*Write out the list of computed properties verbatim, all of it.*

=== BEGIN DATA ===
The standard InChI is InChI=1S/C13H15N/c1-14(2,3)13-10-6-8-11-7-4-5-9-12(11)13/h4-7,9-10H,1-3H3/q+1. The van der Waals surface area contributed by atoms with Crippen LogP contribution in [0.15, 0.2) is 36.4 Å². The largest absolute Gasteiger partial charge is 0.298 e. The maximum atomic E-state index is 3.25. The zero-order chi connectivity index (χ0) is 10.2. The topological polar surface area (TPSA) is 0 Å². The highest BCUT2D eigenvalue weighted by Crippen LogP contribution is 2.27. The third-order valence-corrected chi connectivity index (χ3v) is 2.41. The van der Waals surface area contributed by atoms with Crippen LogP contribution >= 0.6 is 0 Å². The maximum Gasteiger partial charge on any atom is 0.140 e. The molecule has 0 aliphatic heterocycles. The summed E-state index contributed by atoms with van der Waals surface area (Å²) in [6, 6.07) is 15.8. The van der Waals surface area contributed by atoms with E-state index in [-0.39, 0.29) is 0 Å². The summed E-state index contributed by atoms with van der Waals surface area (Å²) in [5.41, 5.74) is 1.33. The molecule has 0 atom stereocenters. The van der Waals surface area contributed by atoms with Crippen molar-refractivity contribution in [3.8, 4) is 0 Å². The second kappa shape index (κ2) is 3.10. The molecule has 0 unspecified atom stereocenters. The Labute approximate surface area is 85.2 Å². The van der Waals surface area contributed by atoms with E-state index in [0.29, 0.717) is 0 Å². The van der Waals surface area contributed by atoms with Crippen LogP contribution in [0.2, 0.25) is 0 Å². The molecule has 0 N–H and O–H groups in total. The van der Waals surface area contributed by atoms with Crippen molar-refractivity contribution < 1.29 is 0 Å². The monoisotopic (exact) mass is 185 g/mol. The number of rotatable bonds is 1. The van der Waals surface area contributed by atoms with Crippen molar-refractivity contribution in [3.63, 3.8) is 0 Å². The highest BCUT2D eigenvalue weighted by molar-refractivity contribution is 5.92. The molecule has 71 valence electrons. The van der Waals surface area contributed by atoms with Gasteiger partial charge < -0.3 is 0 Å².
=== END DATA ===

The standard InChI is InChI=1S/C13H15N/c1-14(2,3)13-10-6-8-11-7-4-5-9-12(11)13/h4-7,9-10H,1-3H3/q+1. The van der Waals surface area contributed by atoms with Crippen LogP contribution in [0.15, 0.2) is 36.4 Å². The largest absolute Gasteiger partial charge is 0.298 e. The maximum atomic E-state index is 3.25. The zero-order chi connectivity index (χ0) is 10.2. The topological polar surface area (TPSA) is 0 Å². The highest BCUT2D eigenvalue weighted by Crippen LogP contribution is 2.27. The third-order valence-corrected chi connectivity index (χ3v) is 2.41. The van der Waals surface area contributed by atoms with Crippen LogP contribution >= 0.6 is 0 Å². The maximum Gasteiger partial charge on any atom is 0.140 e. The molecule has 0 aliphatic heterocycles. The summed E-state index contributed by atoms with van der Waals surface area (Å²) in [6, 6.07) is 15.8. The van der Waals surface area contributed by atoms with E-state index in [-0.39, 0.29) is 0 Å². The summed E-state index contributed by atoms with van der Waals surface area (Å²) in [5.41, 5.74) is 1.33. The molecule has 0 atom stereocenters. The van der Waals surface area contributed by atoms with Crippen molar-refractivity contribution in [3.8, 4) is 0 Å². The second kappa shape index (κ2) is 3.10. The molecule has 0 unspecified atom stereocenters. The Labute approximate surface area is 85.2 Å². The van der Waals surface area contributed by atoms with E-state index in [0.29, 0.717) is 0 Å². The van der Waals surface area contributed by atoms with Crippen LogP contribution in [0.2, 0.25) is 0 Å². The molecule has 0 N–H and O–H groups in total. The van der Waals surface area contributed by atoms with Crippen molar-refractivity contribution < 1.29 is 0 Å². The monoisotopic (exact) mass is 185 g/mol. The number of rotatable bonds is 1. The van der Waals surface area contributed by atoms with Crippen molar-refractivity contribution in [3.63, 3.8) is 0 Å². The highest BCUT2D eigenvalue weighted by molar-refractivity contribution is 5.92. The molecule has 71 valence electrons. The van der Waals surface area contributed by atoms with Gasteiger partial charge < -0.3 is 0 Å².